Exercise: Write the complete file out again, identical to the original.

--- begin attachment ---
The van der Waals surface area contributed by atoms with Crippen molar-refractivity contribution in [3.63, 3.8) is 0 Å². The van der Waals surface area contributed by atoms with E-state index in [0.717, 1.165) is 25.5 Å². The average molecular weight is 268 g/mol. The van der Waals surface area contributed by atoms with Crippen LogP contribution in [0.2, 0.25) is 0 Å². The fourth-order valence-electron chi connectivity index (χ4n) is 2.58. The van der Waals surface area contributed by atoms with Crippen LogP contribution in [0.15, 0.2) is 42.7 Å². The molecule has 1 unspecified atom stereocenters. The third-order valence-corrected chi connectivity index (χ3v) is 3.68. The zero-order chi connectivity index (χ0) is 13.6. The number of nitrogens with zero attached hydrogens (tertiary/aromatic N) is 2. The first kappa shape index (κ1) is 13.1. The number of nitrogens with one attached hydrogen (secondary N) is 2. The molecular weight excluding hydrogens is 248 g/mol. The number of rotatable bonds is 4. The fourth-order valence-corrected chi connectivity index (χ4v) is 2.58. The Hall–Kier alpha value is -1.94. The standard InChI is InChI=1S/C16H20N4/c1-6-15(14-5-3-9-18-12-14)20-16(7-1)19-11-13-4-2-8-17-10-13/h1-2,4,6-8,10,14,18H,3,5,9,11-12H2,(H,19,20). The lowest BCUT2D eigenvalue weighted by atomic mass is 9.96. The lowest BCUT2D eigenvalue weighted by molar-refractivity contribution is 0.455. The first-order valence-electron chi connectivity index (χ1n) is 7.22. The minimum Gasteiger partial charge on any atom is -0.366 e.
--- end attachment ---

The van der Waals surface area contributed by atoms with Crippen molar-refractivity contribution in [3.63, 3.8) is 0 Å². The van der Waals surface area contributed by atoms with E-state index in [0.717, 1.165) is 25.5 Å². The average molecular weight is 268 g/mol. The van der Waals surface area contributed by atoms with Crippen LogP contribution in [0.2, 0.25) is 0 Å². The fourth-order valence-electron chi connectivity index (χ4n) is 2.58. The van der Waals surface area contributed by atoms with Crippen LogP contribution in [0.15, 0.2) is 42.7 Å². The molecule has 1 unspecified atom stereocenters. The third-order valence-corrected chi connectivity index (χ3v) is 3.68. The zero-order chi connectivity index (χ0) is 13.6. The number of nitrogens with zero attached hydrogens (tertiary/aromatic N) is 2. The first kappa shape index (κ1) is 13.1. The number of nitrogens with one attached hydrogen (secondary N) is 2. The molecular weight excluding hydrogens is 248 g/mol. The number of rotatable bonds is 4. The fourth-order valence-corrected chi connectivity index (χ4v) is 2.58. The Hall–Kier alpha value is -1.94. The standard InChI is InChI=1S/C16H20N4/c1-6-15(14-5-3-9-18-12-14)20-16(7-1)19-11-13-4-2-8-17-10-13/h1-2,4,6-8,10,14,18H,3,5,9,11-12H2,(H,19,20). The lowest BCUT2D eigenvalue weighted by atomic mass is 9.96. The lowest BCUT2D eigenvalue weighted by molar-refractivity contribution is 0.455. The first-order valence-electron chi connectivity index (χ1n) is 7.22. The minimum Gasteiger partial charge on any atom is -0.366 e.